Would it really have hurt me, to just give her the tiny amount of cash she wanted for this effort and souvenir? It was an exchange, at least: she wasn’t begging, though she certainly was persistent (as were the boys with turtles, pictured above, whom we encountered the same day). This was Cambodia, and I’m an American: No one there needs me ignoring a simple request for help. I still feel that I did the wrong thing that day.
We did not buy a turtle, either. Those can’t go into the garbage.
C’mon get happy
If you write promotional material for a company that assembles groups of strangers and sets them off on adventures in foreign lands, it’s a good idea to speak to the group dynamic. Hence: Create happiness & community. I took this as direction for the CEO to follow a motto I learned in my group-fitness and yoga certification courses: set people up for success. It’s making sure there is at least one guaranteed win in the plans or options for the day. For Steve and I, this was easily delivered several times, by allowing us some down time to lengthen our legs and stretch our backs, after several cramped bus rides or bumpy jeepney journeys.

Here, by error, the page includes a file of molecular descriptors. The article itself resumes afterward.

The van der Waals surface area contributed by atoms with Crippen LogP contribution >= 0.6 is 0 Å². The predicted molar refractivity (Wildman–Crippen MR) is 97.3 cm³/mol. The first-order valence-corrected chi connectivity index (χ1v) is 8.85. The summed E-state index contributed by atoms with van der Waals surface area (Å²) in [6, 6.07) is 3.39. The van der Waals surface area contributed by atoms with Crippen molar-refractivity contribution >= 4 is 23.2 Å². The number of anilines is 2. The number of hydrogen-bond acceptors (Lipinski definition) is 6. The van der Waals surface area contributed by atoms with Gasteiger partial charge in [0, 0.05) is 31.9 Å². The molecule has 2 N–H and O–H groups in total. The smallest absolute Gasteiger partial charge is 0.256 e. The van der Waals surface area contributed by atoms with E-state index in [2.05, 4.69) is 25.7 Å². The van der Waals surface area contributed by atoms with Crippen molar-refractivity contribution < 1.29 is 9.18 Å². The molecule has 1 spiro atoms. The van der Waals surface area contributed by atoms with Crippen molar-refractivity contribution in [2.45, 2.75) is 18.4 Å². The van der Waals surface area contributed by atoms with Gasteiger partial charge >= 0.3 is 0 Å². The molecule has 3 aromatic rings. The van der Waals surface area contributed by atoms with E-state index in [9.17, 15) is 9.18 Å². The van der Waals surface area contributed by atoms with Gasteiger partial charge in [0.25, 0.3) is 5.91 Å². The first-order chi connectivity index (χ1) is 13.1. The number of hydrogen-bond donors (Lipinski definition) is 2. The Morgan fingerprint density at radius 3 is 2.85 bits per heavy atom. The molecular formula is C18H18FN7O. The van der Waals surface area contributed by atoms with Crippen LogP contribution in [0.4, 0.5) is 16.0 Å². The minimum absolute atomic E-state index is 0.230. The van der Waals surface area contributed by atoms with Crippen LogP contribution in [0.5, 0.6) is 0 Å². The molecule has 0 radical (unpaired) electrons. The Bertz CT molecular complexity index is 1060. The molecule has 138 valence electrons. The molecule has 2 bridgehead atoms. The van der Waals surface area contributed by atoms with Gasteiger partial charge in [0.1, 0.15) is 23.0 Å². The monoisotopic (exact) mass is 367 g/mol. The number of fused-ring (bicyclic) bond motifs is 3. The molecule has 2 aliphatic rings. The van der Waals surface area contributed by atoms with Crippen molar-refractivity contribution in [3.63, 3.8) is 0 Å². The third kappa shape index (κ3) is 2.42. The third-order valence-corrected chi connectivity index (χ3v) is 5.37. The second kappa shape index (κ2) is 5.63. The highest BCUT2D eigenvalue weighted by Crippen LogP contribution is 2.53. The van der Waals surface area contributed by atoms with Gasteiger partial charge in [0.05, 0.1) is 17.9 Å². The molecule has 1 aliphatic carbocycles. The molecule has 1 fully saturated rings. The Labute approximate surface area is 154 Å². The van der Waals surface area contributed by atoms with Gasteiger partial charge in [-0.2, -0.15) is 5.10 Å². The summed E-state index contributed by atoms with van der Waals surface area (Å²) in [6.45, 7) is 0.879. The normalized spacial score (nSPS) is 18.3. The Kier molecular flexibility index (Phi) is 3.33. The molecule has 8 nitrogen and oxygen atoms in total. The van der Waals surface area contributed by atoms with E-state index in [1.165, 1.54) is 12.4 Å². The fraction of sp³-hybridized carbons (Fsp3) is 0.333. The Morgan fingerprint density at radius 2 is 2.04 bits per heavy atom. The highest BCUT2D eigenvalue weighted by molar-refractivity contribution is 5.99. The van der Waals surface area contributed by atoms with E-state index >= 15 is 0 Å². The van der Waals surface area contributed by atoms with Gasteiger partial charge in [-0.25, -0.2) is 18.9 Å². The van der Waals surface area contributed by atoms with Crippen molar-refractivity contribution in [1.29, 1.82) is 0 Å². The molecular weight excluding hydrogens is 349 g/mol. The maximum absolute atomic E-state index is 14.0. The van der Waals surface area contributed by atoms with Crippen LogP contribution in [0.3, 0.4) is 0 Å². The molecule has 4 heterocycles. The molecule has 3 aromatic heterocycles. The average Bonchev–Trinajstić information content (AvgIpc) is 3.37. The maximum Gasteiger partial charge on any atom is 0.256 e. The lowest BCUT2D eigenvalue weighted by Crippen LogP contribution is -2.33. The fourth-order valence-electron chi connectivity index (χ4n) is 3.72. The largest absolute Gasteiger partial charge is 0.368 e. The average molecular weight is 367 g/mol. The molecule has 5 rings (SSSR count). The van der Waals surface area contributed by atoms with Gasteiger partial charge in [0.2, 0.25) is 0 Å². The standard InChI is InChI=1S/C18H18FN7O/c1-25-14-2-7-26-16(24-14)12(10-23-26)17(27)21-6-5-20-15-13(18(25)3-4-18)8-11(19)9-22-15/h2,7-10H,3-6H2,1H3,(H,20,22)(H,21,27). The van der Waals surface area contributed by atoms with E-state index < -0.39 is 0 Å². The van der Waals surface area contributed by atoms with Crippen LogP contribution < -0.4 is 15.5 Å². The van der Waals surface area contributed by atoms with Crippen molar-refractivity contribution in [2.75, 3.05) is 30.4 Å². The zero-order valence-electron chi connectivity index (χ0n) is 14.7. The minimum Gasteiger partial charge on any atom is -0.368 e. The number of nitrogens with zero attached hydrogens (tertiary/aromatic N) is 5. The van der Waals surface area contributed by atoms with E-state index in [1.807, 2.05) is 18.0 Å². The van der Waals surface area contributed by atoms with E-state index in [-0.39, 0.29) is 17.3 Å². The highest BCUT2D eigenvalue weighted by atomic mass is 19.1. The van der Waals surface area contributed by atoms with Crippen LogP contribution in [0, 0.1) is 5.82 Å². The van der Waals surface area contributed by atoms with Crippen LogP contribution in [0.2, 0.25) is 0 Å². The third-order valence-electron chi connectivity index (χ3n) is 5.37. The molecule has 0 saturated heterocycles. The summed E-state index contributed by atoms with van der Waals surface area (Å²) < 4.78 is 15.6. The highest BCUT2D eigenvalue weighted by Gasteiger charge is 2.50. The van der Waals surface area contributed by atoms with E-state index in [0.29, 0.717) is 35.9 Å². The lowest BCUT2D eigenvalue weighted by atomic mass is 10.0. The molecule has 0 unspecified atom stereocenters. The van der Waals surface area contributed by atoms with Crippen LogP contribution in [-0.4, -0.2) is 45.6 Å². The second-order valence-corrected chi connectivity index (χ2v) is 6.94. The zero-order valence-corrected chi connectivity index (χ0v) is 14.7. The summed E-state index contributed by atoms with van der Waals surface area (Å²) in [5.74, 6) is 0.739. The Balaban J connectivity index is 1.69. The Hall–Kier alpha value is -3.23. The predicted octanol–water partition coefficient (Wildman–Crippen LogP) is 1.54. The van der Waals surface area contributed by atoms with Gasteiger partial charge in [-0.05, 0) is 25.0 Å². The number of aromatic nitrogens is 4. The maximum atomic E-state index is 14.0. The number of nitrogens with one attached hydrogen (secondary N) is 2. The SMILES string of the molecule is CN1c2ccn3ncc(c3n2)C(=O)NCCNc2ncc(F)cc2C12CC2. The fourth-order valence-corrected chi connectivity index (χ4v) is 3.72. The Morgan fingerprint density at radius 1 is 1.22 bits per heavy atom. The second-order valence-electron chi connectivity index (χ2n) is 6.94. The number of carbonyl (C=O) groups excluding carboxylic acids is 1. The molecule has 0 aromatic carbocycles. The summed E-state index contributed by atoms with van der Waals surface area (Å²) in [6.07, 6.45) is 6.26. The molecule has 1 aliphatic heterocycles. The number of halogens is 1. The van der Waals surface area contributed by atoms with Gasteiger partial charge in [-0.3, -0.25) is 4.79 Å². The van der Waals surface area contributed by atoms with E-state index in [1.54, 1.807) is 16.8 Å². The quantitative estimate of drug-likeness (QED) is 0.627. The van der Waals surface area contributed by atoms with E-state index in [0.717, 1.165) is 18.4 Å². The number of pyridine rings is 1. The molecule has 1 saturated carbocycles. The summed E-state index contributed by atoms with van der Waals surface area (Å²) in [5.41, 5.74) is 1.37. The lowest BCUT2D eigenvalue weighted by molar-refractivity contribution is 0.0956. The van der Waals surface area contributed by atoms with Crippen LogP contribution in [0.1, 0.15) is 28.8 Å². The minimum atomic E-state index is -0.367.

Outside of that, those rides allowed us to see some of the landscapes that form some of our fondest memories of the trip. So, happy we were, with the first 8 days of our trip. I hope this article gives you an idea of what’s to see and do in Northern Luzon, though there’s plenty more and we hope to return there, perhaps to visit Vigan, see Camp John Hay and try a few more restaurants in Baguio, and to stop by a few more choice historical landmarks (Coconut Palace, anyone?) and fun nightlife hotspots and restaurants in Manila. And of course visit more of those glorious beaches! I hope this story encourages you to visit the Philippines, if not to set out upon your life’s Big Adventure, soon, too.